@TigersMS78 checks out Haunt…
The haunted house/ghost story style of film has always had its place in horror cinema and there are just about as many of these types of films as there are slasher films – each of them imitating one another and possibly introducing something new. In Haunt every haunted house trope is present and accounted for which is fine but it adds nothing new and lacks one crucial ingredient – it is not scary.
Haunt is about – A family (mother, father, 3 children) that moves to a new home, that was the scene of a personal tragedy. Their son Evan meets a mysterious girl Sam that lives close by and together they experiment with an old machine they find in the attic that can be used to communicate with the dead.
So from that premise you can almost guess what is going to happen, which is fine because most of these types of films have to follow a certain path especially if you are rolling out the tropes one after the other. Despite what was written previously Haunt is a well-made film. It is shot beautifully by cinematographer Adam Marsden capturing both inside the house and the outside the house with equal aplomb and overall the film looks stunning. Mac Carter directs the film skilfully and you wouldn’t even know it was a first feature he manages to get a lot out of the slow tracking shots and manages to make the viewer strain their eyes in case there is some subtle movement in the background.
The acting by main players is actually quite good with Sam (Liana Leberato) and Evan (Harrison Gilbertson) making a nice teenage couple. Jacki Weaver veers a little into over-the-top territory but is still (as always) great to watch. Unfortunately no one else is given a whole lot to do. The rest of the cast is sketched out but never fully coloured in. The writing is a touch uneven with some good exchanges between the two leads but the parents and families reaction to what is going seemed very contrived.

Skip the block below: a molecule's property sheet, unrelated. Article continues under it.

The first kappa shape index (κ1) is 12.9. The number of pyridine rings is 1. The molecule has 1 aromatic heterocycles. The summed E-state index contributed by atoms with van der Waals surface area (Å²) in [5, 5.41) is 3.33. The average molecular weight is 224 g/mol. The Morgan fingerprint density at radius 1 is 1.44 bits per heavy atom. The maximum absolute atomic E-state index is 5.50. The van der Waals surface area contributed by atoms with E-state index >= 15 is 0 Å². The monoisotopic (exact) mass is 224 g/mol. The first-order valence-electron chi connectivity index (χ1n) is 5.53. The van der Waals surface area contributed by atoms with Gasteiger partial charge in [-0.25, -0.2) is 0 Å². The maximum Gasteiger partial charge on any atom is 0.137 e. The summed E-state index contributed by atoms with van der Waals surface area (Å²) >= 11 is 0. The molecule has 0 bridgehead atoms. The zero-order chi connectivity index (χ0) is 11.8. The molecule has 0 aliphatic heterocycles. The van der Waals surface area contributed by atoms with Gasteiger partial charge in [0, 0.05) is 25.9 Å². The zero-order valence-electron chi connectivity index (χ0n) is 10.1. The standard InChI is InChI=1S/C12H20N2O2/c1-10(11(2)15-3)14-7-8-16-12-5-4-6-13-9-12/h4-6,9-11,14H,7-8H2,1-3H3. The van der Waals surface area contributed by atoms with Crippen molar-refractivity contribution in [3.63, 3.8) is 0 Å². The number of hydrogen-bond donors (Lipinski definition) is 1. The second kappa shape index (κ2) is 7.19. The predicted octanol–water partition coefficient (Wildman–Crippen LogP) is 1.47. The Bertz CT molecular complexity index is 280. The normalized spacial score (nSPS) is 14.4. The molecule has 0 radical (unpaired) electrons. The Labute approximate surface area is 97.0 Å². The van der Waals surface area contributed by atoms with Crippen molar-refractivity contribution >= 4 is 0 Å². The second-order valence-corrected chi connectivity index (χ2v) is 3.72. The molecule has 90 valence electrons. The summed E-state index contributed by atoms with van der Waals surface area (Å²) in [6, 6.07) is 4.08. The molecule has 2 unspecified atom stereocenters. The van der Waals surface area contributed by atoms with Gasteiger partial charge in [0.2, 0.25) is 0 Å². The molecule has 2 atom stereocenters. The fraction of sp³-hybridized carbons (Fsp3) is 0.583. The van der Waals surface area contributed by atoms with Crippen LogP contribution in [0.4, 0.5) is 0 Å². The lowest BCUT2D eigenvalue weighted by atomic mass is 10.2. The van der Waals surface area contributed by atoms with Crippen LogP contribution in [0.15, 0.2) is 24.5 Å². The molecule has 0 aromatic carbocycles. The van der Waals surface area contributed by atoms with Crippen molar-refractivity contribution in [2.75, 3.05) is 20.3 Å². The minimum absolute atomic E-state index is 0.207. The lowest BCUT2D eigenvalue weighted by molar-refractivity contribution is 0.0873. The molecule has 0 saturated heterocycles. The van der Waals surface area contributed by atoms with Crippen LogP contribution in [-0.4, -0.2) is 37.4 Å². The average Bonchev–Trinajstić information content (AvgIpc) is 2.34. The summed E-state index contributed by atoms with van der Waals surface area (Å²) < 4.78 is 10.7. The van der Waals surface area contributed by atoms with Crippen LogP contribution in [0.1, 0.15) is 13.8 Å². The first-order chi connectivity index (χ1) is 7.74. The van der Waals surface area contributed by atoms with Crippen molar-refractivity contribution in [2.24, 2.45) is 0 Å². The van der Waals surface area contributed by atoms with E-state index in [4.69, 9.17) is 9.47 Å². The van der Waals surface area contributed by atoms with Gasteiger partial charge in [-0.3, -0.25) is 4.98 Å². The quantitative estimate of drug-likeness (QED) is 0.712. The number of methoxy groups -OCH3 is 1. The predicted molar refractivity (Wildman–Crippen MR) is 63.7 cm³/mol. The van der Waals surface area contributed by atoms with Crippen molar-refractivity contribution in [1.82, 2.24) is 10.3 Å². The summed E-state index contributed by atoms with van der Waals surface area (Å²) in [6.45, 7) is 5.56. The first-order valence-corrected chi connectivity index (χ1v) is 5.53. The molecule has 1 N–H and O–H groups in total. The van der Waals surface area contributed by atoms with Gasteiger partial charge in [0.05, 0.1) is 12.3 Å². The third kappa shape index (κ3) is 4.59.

The film gives you a prologue in which you get half an idea of what has happened but there are a few unexplained things which don’t get resolved by the time the credits roll around. The box used to contact the dead, it is never really explained what it is and how it works, which would have or could have been cool thing to include. As unexplained as the box is, it is a very cool plot device unfortunately it takes nearly an hour before it is rediscovered and used again. The slow burn and the atmospheric style of film are great and it is done well here but there seemed to be too much slow burn which in turn made the final 15 minutes seem over cooked. In an effort not to spoil anything – someone is also possibly a ghost but once again this is not fully realised or sorted out, something that really could’ve been played with but it was wasted or ignored.
Haunt is well made, has some good performances and is directed in solid but not spectacular fashion. However for a scary film the scares were thin on the ground. The only really scary thing was right at the end of the film, whilst the rest of the scares were VERY cheap jump scares but if you like your slow burn ghost stories then you should give Haunt a look.
Images: IMDB & Horrortownusa